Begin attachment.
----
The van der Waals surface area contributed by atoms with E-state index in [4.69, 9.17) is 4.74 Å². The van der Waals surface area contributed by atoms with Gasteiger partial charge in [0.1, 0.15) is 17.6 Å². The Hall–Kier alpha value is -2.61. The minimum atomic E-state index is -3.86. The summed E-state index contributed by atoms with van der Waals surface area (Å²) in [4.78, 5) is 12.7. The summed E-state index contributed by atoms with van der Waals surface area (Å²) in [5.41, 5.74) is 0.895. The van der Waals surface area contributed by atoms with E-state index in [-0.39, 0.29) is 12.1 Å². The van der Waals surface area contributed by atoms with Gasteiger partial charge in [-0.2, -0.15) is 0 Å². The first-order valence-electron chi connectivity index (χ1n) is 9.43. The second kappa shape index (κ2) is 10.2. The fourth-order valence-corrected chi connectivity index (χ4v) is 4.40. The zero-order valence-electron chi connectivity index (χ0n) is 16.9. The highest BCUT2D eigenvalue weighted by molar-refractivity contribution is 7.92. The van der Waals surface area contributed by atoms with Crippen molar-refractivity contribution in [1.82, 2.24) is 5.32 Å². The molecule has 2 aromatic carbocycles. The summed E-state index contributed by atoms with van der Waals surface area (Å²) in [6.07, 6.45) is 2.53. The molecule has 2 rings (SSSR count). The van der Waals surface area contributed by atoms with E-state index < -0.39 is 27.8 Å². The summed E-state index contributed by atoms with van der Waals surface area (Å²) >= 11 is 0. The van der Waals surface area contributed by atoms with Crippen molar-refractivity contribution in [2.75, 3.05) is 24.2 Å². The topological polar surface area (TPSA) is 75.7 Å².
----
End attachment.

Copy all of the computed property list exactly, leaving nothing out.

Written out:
The van der Waals surface area contributed by atoms with E-state index in [4.69, 9.17) is 4.74 Å². The van der Waals surface area contributed by atoms with Gasteiger partial charge in [0.1, 0.15) is 17.6 Å². The Hall–Kier alpha value is -2.61. The minimum atomic E-state index is -3.86. The summed E-state index contributed by atoms with van der Waals surface area (Å²) in [4.78, 5) is 12.7. The summed E-state index contributed by atoms with van der Waals surface area (Å²) in [5.41, 5.74) is 0.895. The van der Waals surface area contributed by atoms with E-state index in [-0.39, 0.29) is 12.1 Å². The van der Waals surface area contributed by atoms with Gasteiger partial charge in [-0.2, -0.15) is 0 Å². The first-order valence-electron chi connectivity index (χ1n) is 9.43. The second kappa shape index (κ2) is 10.2. The fourth-order valence-corrected chi connectivity index (χ4v) is 4.40. The zero-order valence-electron chi connectivity index (χ0n) is 16.9. The highest BCUT2D eigenvalue weighted by molar-refractivity contribution is 7.92. The van der Waals surface area contributed by atoms with Crippen molar-refractivity contribution in [1.82, 2.24) is 5.32 Å². The molecule has 2 aromatic carbocycles. The summed E-state index contributed by atoms with van der Waals surface area (Å²) in [6.07, 6.45) is 2.53. The molecule has 2 rings (SSSR count). The van der Waals surface area contributed by atoms with E-state index < -0.39 is 27.8 Å². The summed E-state index contributed by atoms with van der Waals surface area (Å²) >= 11 is 0. The van der Waals surface area contributed by atoms with Crippen molar-refractivity contribution in [2.75, 3.05) is 24.2 Å². The topological polar surface area (TPSA) is 75.7 Å².